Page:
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Does the Google-Yahoo Deal Mean the End of Panama?

panama.jpgGoogle and Yahoo struck a deal yesterday, in which Yahoo will use Google's AdSense program in some broad and far-reaching ways. BNET Industries tech blogger Larry Dignan did a nice rundown of the key parts of the deal:

  • The Yahoo-Google partnership is non-exclusive and Yahoo controls the user experience and where the ads run.
  • Yahoo will still use its own Panama marketplace when the monetization is comparable to what Google could provide.
  • Google and Yahoo will make their instant messaging services interoperable.
  • The agreement has a term of up to ten years: a four-year initial term and two, three-year renewals at Yahoo!'s option.
  • Either party can terminate the deal in the event of a change in control. The catch: Yahoo has to pay a termination fee if the agreement is terminated as a result of a change in control that occurs within 24 months. The termination fee is $250 million, subject to reduction by 50 percent of revenues earned by Google under the agreement. That's basically an anti-Microsoft takeover clause.
  • And most importantly, Google will provide $250 million to $450 million in incremental cash flow. After 12 months of implementation, Yahoo expects "an $800 million annual revenue opportunity."
For me, the key section has to be Yahoo's plan to continue to use its Panama marketplace where "monetization is comparable to what Google could provide." Our pal The Founder over at Tribble Ad Agency says he's hearing this is essentially the end of Panama, period:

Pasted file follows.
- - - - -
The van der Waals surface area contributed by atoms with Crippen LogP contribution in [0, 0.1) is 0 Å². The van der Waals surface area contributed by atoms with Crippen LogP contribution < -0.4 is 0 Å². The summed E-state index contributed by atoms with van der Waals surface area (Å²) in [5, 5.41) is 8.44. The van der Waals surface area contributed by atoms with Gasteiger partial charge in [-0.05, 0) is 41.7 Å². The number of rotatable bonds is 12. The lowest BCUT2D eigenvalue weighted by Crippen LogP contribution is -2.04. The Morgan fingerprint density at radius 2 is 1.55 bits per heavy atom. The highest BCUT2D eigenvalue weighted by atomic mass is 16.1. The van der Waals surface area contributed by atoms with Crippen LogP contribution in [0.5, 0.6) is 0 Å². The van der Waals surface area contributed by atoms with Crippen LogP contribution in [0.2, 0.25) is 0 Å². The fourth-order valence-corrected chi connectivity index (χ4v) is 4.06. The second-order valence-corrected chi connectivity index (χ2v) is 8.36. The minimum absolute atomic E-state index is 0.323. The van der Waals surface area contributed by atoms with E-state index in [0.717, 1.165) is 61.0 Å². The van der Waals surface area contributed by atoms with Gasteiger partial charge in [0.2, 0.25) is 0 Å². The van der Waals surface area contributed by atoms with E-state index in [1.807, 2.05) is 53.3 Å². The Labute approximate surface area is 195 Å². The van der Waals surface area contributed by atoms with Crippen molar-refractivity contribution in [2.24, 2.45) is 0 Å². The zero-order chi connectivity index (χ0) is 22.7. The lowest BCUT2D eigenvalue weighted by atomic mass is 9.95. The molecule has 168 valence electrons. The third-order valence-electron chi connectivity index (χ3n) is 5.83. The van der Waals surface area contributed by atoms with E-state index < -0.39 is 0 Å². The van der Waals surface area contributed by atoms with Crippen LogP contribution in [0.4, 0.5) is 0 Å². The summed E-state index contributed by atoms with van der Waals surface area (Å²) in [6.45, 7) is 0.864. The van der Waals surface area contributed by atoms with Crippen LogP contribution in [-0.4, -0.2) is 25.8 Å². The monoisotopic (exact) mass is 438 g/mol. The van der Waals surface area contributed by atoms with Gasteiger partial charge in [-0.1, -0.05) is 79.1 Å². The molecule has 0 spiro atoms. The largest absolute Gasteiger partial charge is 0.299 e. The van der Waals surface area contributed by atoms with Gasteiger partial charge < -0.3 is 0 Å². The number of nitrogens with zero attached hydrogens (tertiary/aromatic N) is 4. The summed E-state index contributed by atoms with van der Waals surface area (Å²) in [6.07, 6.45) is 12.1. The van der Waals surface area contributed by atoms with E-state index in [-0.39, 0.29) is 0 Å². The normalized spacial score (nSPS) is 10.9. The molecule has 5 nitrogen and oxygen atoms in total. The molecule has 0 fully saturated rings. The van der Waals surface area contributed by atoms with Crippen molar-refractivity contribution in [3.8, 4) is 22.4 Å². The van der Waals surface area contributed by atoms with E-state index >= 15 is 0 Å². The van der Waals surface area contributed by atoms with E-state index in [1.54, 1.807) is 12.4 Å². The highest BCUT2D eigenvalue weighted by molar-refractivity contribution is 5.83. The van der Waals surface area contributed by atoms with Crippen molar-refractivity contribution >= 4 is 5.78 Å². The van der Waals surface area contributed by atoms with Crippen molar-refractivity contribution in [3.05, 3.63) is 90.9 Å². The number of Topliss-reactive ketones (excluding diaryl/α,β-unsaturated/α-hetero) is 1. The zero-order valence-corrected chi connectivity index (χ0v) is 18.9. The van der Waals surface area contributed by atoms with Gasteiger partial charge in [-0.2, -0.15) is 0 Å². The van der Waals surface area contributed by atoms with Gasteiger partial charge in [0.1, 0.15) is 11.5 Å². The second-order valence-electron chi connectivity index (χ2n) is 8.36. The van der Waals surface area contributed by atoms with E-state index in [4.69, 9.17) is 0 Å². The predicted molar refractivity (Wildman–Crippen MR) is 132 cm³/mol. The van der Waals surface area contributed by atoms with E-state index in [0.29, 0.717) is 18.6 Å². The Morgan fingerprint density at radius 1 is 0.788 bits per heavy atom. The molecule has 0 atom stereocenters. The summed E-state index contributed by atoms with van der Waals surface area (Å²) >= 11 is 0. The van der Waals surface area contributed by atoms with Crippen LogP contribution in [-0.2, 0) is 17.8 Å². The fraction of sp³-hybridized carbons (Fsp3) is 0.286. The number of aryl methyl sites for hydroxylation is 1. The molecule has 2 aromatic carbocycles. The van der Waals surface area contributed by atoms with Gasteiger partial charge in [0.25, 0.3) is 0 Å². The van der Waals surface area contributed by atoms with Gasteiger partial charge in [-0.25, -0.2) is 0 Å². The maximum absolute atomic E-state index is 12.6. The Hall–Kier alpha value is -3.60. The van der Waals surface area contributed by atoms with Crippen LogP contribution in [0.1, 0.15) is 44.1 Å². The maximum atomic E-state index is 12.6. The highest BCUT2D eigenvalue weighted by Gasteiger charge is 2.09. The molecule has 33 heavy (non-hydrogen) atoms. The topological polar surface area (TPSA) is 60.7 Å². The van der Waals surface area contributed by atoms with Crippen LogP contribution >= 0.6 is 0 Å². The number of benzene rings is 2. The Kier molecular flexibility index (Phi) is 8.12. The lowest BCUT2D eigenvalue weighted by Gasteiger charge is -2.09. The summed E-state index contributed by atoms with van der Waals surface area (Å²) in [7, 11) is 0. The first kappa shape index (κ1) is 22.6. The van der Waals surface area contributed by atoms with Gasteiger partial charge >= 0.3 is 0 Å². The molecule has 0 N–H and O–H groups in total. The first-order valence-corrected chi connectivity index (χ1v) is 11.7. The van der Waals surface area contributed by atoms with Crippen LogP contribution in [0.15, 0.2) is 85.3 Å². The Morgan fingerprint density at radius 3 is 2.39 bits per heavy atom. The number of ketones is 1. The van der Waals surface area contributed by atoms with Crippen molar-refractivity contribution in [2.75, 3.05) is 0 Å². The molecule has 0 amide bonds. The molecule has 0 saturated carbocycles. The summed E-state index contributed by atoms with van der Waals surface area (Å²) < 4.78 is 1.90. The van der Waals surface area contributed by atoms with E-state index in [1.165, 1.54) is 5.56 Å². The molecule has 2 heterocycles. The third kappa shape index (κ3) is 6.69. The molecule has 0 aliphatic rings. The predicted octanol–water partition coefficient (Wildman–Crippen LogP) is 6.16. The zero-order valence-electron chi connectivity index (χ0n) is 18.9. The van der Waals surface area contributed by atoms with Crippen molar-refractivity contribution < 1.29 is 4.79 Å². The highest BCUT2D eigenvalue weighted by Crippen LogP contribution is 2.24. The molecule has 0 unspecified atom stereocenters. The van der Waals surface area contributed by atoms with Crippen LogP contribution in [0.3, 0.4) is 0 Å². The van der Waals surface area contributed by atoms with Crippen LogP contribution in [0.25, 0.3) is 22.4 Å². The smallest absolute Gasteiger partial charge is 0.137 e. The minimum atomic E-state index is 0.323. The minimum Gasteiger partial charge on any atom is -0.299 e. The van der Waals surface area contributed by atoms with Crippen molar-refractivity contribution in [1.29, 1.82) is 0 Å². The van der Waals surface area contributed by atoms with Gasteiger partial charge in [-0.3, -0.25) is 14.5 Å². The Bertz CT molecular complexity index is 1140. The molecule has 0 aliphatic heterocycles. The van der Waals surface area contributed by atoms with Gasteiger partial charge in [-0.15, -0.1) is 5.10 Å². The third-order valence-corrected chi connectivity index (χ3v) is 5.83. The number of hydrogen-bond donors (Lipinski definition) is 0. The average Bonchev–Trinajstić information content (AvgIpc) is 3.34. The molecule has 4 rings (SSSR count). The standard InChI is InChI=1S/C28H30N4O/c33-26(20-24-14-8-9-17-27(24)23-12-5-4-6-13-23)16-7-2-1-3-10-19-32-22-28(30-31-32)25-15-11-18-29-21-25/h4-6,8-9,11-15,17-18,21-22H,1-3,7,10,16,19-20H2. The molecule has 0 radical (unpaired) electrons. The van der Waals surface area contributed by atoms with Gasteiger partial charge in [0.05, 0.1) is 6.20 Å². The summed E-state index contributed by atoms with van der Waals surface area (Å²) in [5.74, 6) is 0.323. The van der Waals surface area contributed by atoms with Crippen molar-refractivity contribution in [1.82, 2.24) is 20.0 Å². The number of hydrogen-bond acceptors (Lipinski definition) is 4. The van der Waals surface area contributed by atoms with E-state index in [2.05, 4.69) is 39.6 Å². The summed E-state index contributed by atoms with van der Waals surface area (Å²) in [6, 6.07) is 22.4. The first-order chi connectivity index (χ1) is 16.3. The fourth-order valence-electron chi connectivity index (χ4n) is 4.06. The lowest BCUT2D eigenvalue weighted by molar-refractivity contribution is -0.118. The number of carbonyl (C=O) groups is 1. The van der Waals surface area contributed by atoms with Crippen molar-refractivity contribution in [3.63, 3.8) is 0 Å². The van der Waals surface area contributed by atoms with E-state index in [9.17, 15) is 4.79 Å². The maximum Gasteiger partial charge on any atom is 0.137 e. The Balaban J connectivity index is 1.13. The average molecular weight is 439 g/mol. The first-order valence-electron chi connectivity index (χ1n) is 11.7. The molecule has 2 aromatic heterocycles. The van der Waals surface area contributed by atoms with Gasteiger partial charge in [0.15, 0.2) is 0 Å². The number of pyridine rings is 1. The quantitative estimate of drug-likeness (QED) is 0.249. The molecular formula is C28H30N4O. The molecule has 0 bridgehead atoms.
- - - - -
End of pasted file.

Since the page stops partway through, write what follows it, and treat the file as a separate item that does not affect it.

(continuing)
The story we have been hearing from the insiders is that you will be able to purchase ads on Google Adwords to run on Yahoo-- meaning there would be zero reason to even use any of Yahoo's login screens to purchase advertising-- one account at Google will handle it all, and other than a front end Adwords API driven interface, Panama will be no more, several years of development went into the Panama program that will now be nothing more than a login screen to Adwords.
This would be a severe blow to Yahoo, to put it mildly, especially since I've heard the company sank at least $1 billion into developing Panama. However, I've also heard from an insider at Yahoo who says things are a bit different. According to the source, the party line is that Panama will still compete with Google's ad platform whichever can make Yahoo more money will get the spot. But even those within Yahoo are leery about the deal, worrying that in the real world, this deal could significantly reduce the amount of traffic Yahoo's advertisers receive through Yahoo Search Media.
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